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Thieves takes more than the family car
By WES PLATT
© St. Petersburg Times, published February 27, 2000
Those three words from my wife greeted me during my first waking moments a week ago today.
I thought it was a joke. So did she, at first. Me and my wacky sense of humor. Did I park her car around the block or something? Ha. Ha. She didn't want to be late for work.
Puzzled, I looked outside and saw the big empty space in the driveway of our Lake Padgett home where the Honda Accord should have been.
"Where's your car?" I asked. Then, through the clearing morning fog of grogginess, I realized: "Someone stole your car!"
Less than 15 minutes later, we sat in our living room with a Pasco County sheriff's deputy, reporting our first property crime since moving to Land O'Lakes more than five years ago.
During all that time, no one had done so much as steal a plant off our back patio. That brought a sense of security that reinforced our reasons for wanting to live here. Land O'Lakes felt safer than Tampa. It felt far removed from crime.
Now, someone had made off with our car -- and with that innocent sense that we existed in a secure little bubble of civilization.
The deputy asked all the questions he had to ask: Did we know anyone who would want to take the car? No. Had we been current on our car payments? Yes. When was the last time we saw the car? The night before, after going for a walk around our safe, secure neighborhood.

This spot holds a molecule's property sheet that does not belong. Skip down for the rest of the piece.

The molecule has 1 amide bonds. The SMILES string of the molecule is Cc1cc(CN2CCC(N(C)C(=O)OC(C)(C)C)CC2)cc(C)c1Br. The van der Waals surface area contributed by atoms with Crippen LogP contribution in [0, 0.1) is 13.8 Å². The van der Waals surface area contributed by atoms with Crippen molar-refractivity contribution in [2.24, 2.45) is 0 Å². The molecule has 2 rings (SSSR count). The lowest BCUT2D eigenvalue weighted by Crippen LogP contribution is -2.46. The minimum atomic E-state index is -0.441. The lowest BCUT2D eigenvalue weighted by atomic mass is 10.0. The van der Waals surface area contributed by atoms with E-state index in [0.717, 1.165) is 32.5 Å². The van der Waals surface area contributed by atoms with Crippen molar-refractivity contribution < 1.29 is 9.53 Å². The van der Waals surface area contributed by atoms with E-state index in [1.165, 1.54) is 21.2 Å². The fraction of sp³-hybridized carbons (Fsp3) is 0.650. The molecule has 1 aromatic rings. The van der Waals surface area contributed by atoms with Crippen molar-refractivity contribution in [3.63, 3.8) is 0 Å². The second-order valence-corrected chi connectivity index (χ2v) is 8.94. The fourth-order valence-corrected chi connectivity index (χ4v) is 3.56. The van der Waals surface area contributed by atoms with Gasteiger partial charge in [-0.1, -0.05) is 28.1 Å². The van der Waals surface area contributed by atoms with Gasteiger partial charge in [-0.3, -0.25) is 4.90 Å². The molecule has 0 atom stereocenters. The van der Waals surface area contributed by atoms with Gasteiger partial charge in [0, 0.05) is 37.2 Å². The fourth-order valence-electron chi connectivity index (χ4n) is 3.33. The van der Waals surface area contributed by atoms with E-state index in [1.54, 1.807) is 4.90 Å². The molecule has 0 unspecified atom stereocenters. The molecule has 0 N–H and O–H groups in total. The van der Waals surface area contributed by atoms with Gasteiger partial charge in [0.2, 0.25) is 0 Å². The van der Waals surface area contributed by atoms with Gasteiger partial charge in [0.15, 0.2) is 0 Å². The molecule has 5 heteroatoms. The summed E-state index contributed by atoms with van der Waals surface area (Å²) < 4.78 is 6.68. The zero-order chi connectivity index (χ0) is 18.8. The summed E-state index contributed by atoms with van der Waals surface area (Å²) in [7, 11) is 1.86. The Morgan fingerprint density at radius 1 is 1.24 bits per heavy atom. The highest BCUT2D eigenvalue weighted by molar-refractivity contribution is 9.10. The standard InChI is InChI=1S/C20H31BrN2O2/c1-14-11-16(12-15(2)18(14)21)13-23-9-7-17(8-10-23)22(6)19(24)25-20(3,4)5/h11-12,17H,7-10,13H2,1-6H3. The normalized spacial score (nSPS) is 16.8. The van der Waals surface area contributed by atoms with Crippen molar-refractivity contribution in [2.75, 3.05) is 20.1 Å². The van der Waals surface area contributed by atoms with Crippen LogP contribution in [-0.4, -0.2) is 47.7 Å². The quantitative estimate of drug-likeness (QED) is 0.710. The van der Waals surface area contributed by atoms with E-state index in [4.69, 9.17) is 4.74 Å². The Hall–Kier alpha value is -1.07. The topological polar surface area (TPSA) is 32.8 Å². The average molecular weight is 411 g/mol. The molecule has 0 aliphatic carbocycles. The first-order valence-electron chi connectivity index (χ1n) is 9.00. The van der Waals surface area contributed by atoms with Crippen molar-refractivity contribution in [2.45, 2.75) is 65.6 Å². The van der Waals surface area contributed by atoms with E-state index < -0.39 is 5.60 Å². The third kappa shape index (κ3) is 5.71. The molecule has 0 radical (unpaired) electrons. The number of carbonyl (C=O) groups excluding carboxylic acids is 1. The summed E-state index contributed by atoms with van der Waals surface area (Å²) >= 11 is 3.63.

We gave him the license plate number and the vehicle identification number. He told us the car might have been stolen by kids who wanted to go joyriding or, because it was a Honda, it might have been taken by someone wanting to make cash from a chop shop.
In other words, we'll look for it, but don't hold your breath.
Despite the jarring nature of the theft, my wife and I still felt like laughing. The first two months of the new century had yielded illnesses for both of us, a broken arm for her, a broken-down car for me (a Ford Tempo, which I probably couldn't pay a car thief to take), and a Valentine's Day deluge of our house by a leaking toilet reservoir.
We had become a statistic. Last year, 450 cars were stolen in Pasco County, according to the Florida Deparment of Law Enforcement. That was down from 492 the year before.
Sometimes they're recovered. Sometimes not.
This time, we got lucky.
Tampa police found our car abandoned in downtown Tampa. The driver's side door lock had been jimmied. The ignition was ruined. The idiots had rammed the front right side of the car into a pole or something. Everything in the glove compartment had been scattered throughout the car. Investigators dusted for fingerprints, smudging the upholstery.
So, it wasn't a chop shop job. Probably kids out joyriding.
The car's with a mechanic now, and should be back on the street in a week or so. Insurance will cover the cost of repairs. Nothing can buy back what was lost.
I'm certainly looking forward to any arrests and subsequent prosecution. I'd like to look the thieves in the eye and ask them how they enjoyed their little ride at our expense. I wonder if they had a good time? If they're proud of their accomplishment? Did they brag about it later?
And are their parents proud too?
No one stole our car when we lived in more crime-prone Tampa. All the time I was growing up in Orlando, we never even had a burglar. I've been to New York City a few times, but never got mugged.
Now, in the quiet little suburb where big city things like this aren't supposed to happen, we feel less secure.
We look at kids with suspicion. We worry about having nice things. We're investing in the sort of things we used to joke about as being for the paranoid -- bright security lights, alarm systems.
Land O'Lakes just doesn't feel the same anymore.
- Wes Platt is the bureau chief for the east edition of the Pasco Times. He can be reached at (813) 226-3454 Send letters c/o Pasco Times, 24038 State Road 54, Lutz, FL 33549. Send email to email@example.com. Send faxes to (813) 226-3455.
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